Even Gandhi believed there were occasions when violence was the morally right thing to do (Gandhi, 1958; 1986, p. 217). He believed, however, it was important in such situations to acknowledge the violence and not to pretend that it was nonviolence (Gandhi, 1986, p. 217).

Determining who has the right to use or prevent violence is a highly political issue (Indermaur, Atkinson, & Blagg, 1998, pp. 11-12). Distinctions are sometimes drawn between legitimate and illegitimate violence, which raises questions as to who defines acceptability and at what stage legitimate violence becomes illegitimate. Is it legitimate for parents or teachers to physically discipline children, and to what extent? Is there a difference between democratically elected leaders and dictators using the police to limit public protest? Legitimate violence generally includes attempts to prevent an individual or group from hurting themselves or others, and attempts to maintain formal authority (Harlow, 1996, pp. 61). According to Atkinson, Indermaur and Blagg (1998), illegitimate violence usually implies “unacceptable physical coercion” (p. 8). They also argue, “some forms of physical coercion (war, physical punishment of children in some times and places, police powers, capital punishment etc.) are defined as acceptable and are thus not labelled as violence” (p. 8). Adherents of principled nonviolence challenge these distinctions and believe that all violence, even if defined as legitimate, needs to be challenged.

Violence is also usually defined in personal terms and focuses on individual or collective violence (Cunningham, 2000, paras 5-6). Halstead (1992), for example, defines violence as “physical behaviour which results in physical, sexual and/or psychological damage, forced social isolation, or economic deprivation or behaviour which leaves another person in fear” (pp. 1-2). In broad terms, personal violence includes:

  • The capacity to inflict physical pain, harm or death.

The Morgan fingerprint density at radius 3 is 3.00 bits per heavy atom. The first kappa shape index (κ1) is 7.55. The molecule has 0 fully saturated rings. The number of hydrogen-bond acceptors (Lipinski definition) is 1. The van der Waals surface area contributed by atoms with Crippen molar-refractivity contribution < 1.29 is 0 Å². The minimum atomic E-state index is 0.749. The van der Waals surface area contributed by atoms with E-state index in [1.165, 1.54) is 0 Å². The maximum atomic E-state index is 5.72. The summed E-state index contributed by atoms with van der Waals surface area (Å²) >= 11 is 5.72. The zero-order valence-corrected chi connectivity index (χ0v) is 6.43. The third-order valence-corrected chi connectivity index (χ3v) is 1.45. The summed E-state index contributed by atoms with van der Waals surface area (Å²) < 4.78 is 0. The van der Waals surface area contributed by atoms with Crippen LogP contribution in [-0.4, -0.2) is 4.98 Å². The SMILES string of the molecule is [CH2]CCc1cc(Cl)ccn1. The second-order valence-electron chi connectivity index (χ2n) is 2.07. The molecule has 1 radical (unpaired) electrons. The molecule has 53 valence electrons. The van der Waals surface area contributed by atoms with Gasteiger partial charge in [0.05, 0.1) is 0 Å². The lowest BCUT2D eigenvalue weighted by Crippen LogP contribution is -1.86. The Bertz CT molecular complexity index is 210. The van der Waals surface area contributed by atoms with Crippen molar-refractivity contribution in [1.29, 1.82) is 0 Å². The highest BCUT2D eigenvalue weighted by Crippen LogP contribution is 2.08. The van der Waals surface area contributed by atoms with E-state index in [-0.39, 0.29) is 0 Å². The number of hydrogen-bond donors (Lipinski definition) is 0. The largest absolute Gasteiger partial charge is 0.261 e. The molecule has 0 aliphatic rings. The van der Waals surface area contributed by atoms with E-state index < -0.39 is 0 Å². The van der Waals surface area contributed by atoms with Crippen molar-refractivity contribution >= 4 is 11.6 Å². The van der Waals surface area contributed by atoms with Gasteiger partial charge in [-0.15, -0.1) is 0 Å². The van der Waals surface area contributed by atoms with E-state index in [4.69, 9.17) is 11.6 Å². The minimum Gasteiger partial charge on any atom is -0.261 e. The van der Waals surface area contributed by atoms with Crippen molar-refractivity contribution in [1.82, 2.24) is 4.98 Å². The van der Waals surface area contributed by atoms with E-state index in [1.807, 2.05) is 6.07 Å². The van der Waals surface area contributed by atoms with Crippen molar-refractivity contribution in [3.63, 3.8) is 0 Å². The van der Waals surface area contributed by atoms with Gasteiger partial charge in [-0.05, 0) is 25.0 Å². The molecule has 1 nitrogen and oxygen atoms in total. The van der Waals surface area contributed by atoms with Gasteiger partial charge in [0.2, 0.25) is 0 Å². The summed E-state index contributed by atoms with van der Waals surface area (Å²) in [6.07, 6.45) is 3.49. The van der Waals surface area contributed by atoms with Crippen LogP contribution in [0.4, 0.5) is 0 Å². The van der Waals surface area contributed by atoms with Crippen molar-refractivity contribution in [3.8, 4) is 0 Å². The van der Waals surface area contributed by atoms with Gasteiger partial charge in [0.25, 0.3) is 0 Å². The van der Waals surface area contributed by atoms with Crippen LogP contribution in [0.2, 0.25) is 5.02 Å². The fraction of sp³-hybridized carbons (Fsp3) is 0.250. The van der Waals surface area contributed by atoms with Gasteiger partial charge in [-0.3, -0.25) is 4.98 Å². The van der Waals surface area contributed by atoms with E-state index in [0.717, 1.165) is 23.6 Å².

• The capacity to punish by restricting freedom and limiting choices.
  • The capacity to withhold vital resources or rewards.
  • The capacity to inflict emotional and psychological damage and to shame and humiliate (Starhawk, 2002, p. 1).

There are also structural definitions of violence (Bruyn, 1979; Burton, 1997; Corvo, 1997; Cunningham, 2000; Curle, 1995; Galtung, 1990; R. White, Underwood, & Omelczuk, 1991). Here violence is seen as “damaging deprivations caused by the nature of social institutions and policies” (Burton, 1997, p. 32), which occur “when people are harmed because of inequitable social arrangements rather than overt physical violence” (Cunningham, 2000, p. 3). Hence the Feminism and Nonviolence Study Group’s (1983) claim:

Many people do not recognise any forms of violence other than physical violence, whereas for us violence includes conditions which themselves kill. Poverty, hunger and racism degrade individuals and inflict suffering. Some massacres are considered newsworthy, but we also know that thousands die daily from starvation, neglect, lack of clean water or medical supplies. Yet when physical violence erupts in response to the built-in violence that perpetuates these conditions, the participants are depicted as less than human and without any motivation for their violence (p. 6).